CHARLOTTE — At the height of the COVID-19 pandemic, Novant Health launched a promotion to encourage people to use an online patient portal; over a year later, that promotional campaign may have led to a data breach sending personal information to Facebook.
Novant sent a letter to patients that was obtained by Channel 9 on Thursday. The letter says in May 2020, the promotional campaign was launched for the Novant Health MyChart portal, with the goal of increasing virtual visits. Novant had placed advertisements on Facebook to point people to the health portal, and Novant utilized a Facebook tracking pixel to “understand the success of those advertisement efforts on Facebook.”
That pixel, Novant says, was “configured incorrectly and may have allowed certain private information to be transmitted to Meta (also known as Facebook) from the Novant Health website and MyChart portal.”
Novant says it learned about the potential to transmit information and launched an investigation. In June of this year, Novant Health “determined that it was possible sensitive information or PHI might have been disclosed to Meta depending upon a user’s activity” on the website.
Novant says the information “could have potentially included” the following items:
- demographic information such as email address, phone number, computer IP address, and contact information entered into Emergency Contacts or Advanced Care Planning
- appointment type and date
- physician selected
- button/menu selections
- content typed into free text boxes.
According to Novant, the information didn’t include Social Security numbers or other financial information.
Novant told Channel 9 that the breach affects patients from various states, not just North Carolina and South Carolina. Novant added that the system has stopped using the tracking pixel.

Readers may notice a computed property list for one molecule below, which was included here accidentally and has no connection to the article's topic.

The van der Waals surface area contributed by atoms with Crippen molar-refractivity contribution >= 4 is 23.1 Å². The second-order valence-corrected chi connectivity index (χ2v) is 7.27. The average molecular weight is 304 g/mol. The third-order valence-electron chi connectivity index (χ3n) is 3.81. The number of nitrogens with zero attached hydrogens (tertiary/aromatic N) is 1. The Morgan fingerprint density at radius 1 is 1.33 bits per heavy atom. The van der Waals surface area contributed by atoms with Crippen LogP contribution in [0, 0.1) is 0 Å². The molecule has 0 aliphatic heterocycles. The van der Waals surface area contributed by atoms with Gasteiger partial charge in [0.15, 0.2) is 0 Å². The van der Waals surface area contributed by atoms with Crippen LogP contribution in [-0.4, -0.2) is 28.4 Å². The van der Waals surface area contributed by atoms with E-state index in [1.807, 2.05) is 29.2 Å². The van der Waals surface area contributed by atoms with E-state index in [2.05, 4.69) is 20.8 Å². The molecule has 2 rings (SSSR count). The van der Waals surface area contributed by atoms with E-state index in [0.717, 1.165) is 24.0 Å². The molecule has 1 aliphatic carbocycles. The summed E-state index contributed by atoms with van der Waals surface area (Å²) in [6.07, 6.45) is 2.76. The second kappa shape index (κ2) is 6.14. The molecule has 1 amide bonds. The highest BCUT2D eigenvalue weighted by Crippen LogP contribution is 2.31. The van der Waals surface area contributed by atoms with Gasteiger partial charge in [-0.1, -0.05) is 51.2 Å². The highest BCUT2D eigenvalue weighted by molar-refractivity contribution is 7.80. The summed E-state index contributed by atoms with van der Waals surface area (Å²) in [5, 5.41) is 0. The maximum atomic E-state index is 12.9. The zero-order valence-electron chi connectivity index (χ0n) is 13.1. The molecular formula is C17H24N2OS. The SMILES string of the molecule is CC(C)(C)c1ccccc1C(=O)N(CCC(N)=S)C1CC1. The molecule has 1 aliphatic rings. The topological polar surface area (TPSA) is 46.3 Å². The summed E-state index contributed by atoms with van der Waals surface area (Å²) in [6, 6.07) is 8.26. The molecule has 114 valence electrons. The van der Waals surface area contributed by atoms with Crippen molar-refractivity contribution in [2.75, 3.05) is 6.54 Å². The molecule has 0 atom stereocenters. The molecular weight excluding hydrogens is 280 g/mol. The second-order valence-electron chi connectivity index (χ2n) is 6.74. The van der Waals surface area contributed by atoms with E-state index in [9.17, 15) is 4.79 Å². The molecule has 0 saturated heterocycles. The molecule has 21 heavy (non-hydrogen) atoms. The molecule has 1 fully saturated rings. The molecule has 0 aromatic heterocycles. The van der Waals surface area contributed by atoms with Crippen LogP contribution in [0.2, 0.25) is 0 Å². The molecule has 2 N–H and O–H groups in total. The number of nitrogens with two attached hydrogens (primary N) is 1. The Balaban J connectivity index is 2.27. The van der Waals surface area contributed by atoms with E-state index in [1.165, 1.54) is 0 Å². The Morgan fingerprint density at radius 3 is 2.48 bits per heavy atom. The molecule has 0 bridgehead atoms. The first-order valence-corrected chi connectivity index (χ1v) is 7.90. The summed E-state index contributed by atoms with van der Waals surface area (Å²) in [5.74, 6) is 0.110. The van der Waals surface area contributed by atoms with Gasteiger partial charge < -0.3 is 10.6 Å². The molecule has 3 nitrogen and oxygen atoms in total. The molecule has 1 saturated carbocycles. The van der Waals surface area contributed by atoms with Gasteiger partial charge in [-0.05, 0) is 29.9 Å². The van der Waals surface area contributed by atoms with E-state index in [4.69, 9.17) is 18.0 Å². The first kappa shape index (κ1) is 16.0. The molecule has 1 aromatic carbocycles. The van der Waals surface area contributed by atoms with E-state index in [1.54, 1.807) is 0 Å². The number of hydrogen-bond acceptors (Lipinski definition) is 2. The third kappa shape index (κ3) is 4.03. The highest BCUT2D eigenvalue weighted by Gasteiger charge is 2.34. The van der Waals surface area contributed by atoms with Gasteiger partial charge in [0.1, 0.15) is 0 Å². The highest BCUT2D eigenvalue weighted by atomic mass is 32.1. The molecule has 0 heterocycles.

According to the Department of Health and Human Services, the breach impacted an estimated 1.3 million people.
Channel 9′s Tina Terry spoke with Lawrence Teo, the Founder and Vice President of Development at Caliptix Security and Ph.D. graduate in cybersecurity from UNC Charlotte, about the risk surrounding these types of trackers.
“The first thing is, before implementing it, I think they should do a really careful review of the tracking technology that they’re about to implement to see what kind of data that they are about to collect and just be really, really cautious to make sure they’re compliant with regulations and so forth,” said Teo
Tracking pixels are small invisible dots placed on a page, and they are common on many websites, but they don’t usually retain data. The primary purpose of a tracking pixel is for analytics reports and to count page views on websites. For example, WSOC-TV.com utilizes tracking cookies to keep track of what articles are trending, which cities’ residents are visiting our site, and which stories are receiving the most unique visitors.
New regulations require websites to include a pop-up notification asking for your consent to store bits of data called “cookies.”
You can also track the trackers -- tools like Cookie-Script will let you scan a website to see which trackers are being used, and what data is being tracked. Simply enter the website address and click “Scan Cookies” to see a list of what’s being used on that site.
(WATCH BELOW: Lawsuit claims Novant Health charged patent $2,000 visitation fee for ER visit)
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